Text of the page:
How to Fit a New Car Battery

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Flat batteries are the most common cause of car breakdowns - accounting for 19% of RAC’s 2.4million call-outs in 2012 – and motorists are more likely to suffer this type of breakdown in winter when the combination of cold temperatures and increased workloads really puts batteries to the test. However, unlike mechanical breakdowns, which require specialist attention, car batteries are often relatively straightforward to replace, so you won’t need to dig out details of your breakdown cover, But you first need to confirm it’s the battery that’s the problem, so here’s what to look out for…

Signs of a flat battery

If, when you turn the ignition, the engine cranks slowly before gradually coming to a stop and the dashboard lights dim but don’t go out, then your battery could be on its way out, or will at least be partially discharged. This is usually the result of leaving a light on accidentally - even the interior light can be enough to deaden a battery if left on for long enough. If this happens, make sure all electrics are off and wait for about 20 minutes before trying the engine again as a battery that is still in good condition may recover enough to start the engine; if not, then it’s time to replace it.

The tell-tale sign of a completely flat battery is that the engine won’t crank at all but you should be able to hear an irregular clicking sound coming from under the bonnet. If the dashboard lights go out as well then it’s time for a new battery. There are several reasons why the battery could be flat, but it’s most commonly because the car has been left to stand, particularly in the cold, or there is a drain on the current – either way, it’s time to replace it. But before you go and splash out on a new one – they don’t come cheap – make sure you first check the clamps and connections are secure and free from corrosion. If they are, and the car still won’t start then it’s replacement time. Here’s how to go about it…

How to fit a car battery

Make sure you are parked on a flat, level surface – if not, don’t attempt to replace the battery – engage the handbrake and keep the keys about your person in case your car activates the central locking when the battery is removed. You should also make sure that you have all of the PIN codes and settings for your car’s electrical systems, such as the radio or satellite navigation system, as these may need to be reset. Next you need to locate the battery, which is easier said than done in many modern engines, it’s usually under the bonnet, but could be in the boot or even under one of the seats. If you’re unsure, check the handbook.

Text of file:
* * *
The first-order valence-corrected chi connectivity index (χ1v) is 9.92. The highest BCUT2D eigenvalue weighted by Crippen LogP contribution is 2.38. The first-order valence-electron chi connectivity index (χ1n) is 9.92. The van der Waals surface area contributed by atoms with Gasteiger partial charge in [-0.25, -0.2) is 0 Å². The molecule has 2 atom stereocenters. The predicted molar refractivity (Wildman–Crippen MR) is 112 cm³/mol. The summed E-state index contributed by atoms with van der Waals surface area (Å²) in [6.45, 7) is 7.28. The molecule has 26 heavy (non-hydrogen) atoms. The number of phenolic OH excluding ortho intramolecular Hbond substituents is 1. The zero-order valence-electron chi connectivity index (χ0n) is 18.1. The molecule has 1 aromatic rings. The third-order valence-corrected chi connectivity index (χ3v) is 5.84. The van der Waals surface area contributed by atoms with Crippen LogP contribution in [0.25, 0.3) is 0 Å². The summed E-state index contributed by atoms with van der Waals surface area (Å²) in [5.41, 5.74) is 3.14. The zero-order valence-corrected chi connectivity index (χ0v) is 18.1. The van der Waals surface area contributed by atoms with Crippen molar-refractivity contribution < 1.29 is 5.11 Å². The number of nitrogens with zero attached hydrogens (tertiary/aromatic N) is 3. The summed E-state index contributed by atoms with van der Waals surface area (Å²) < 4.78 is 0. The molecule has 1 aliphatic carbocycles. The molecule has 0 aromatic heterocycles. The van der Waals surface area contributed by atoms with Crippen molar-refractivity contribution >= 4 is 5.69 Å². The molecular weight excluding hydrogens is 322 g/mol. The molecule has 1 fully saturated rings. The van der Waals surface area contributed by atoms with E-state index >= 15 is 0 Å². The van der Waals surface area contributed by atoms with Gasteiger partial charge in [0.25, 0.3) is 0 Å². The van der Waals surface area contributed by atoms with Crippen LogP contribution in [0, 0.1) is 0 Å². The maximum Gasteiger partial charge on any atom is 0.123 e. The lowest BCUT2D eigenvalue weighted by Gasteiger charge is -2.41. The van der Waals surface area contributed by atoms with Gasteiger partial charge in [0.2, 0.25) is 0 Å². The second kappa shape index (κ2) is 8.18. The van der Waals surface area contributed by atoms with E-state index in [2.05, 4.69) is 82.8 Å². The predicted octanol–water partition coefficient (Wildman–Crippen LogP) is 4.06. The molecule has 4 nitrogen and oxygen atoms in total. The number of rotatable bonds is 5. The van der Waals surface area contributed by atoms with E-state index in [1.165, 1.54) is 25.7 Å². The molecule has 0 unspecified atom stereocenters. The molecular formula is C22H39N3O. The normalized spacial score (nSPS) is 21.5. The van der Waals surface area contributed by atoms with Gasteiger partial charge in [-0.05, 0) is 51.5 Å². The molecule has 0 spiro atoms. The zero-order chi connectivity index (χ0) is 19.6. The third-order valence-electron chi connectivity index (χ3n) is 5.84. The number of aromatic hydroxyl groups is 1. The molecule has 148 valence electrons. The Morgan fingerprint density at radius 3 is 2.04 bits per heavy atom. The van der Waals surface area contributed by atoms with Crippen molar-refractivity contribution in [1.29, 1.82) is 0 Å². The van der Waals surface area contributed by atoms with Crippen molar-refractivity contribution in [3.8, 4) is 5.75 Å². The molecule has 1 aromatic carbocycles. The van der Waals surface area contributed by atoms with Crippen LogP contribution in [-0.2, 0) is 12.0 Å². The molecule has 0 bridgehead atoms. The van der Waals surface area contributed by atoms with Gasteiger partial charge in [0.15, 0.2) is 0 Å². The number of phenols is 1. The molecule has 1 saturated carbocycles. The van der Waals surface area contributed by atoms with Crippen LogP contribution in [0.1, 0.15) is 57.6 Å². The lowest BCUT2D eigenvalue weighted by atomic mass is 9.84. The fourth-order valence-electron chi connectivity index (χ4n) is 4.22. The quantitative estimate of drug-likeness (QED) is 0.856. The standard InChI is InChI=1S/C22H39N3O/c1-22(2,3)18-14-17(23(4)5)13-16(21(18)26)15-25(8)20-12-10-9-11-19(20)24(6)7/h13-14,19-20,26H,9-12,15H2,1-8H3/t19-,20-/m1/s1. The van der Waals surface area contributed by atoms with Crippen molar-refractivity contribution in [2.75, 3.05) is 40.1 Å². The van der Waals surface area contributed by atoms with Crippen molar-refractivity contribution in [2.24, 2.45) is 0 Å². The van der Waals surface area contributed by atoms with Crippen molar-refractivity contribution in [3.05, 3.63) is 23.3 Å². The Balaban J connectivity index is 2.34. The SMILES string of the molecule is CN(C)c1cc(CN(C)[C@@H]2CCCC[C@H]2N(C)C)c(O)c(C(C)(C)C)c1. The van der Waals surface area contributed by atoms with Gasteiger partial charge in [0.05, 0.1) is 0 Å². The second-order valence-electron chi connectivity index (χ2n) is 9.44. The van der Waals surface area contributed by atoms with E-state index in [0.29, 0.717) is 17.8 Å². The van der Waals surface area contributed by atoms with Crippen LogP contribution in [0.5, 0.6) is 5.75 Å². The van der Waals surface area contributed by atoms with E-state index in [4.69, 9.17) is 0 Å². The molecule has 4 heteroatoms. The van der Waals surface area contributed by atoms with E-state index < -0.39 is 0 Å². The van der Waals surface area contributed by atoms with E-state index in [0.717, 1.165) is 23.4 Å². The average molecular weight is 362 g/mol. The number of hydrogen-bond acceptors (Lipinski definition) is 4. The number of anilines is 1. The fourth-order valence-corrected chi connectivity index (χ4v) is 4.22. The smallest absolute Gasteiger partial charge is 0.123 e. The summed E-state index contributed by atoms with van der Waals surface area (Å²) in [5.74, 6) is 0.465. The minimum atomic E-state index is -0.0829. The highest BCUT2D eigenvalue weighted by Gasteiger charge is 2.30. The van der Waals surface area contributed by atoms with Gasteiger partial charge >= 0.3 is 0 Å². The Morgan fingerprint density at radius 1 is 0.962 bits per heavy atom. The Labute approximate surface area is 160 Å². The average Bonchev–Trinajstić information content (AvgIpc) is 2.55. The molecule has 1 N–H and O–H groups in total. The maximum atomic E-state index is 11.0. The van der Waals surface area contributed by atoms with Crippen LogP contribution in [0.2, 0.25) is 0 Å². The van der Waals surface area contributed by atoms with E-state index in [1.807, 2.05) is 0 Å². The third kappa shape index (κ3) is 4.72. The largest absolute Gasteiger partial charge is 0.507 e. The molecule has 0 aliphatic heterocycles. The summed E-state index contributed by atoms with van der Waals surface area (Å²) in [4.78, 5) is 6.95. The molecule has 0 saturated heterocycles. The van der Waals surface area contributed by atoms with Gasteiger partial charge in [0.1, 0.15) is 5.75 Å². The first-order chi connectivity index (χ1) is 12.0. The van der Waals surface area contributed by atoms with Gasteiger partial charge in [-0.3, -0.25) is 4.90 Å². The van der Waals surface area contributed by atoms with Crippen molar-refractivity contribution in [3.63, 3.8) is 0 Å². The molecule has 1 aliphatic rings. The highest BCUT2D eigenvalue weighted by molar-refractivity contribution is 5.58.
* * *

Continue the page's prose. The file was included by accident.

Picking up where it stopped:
Once you’ve found it you should put on some protective goggles and gloves – this may sound overly cautious but car battery acid is highly corrosive and can leak from cells – and then remove any plastic covers from the battery or connections. Identify the negative and positive connections (negative will most likely be black and marked ‘-’ while positive is usually red and signed ‘+’) before disconnecting and moving the negative terminal away from the battery post.

Always remove the negative terminal first as failure to do so could damage your car’s electrical system. Then do the same with the positive terminal and loosen any clamps or screws holding the battery in place before carefully removing the battery itself, keeping it upright at all times to minimise the risk of an acid spillage. Take care while doing this, and get help if necessary, as car batteries are usually quite heavy and often sited in awkward positions. Watch the strain on your back.

Fit the new battery in its place, making sure it’s in the right way and the negative and positive posts are on the correct sides, before tightening any clamps or screws to hold the battery in place. Remove any covers from the new battery posts and then securely reconnect the positive (+) terminal followed by the negative (-) terminal. All being well, you should now be ready to drive away – and remember to properly dispose of the old battery at your local recycling point, which you can find, here.

How to avoid a flat battery

Prevention is always better than cure, so here are some ways to help avoid a flat battery… Car batteries generally have a life of between three and five years, so if your battery is over five years old, then you should look at replacing it, even if it’s showing no signs of slowing down – you could save yourself suffering a breakdown. When you park up, make sure no electrics are left on – anything from the car radio to an interior light can be enough to drain the battery.

If your motoring predominantly consists of short journeys, or you regularly leave the car standing for a few days at a time, this can shorten its life by as much as half. To help avoid this you can invest in a smart battery charger which will help to keep it in optimum condition. But even the best laid plans often go astray, so make sure you have adequate breakdown cover, including home recovery, just in case your battery falls flat at your front door.

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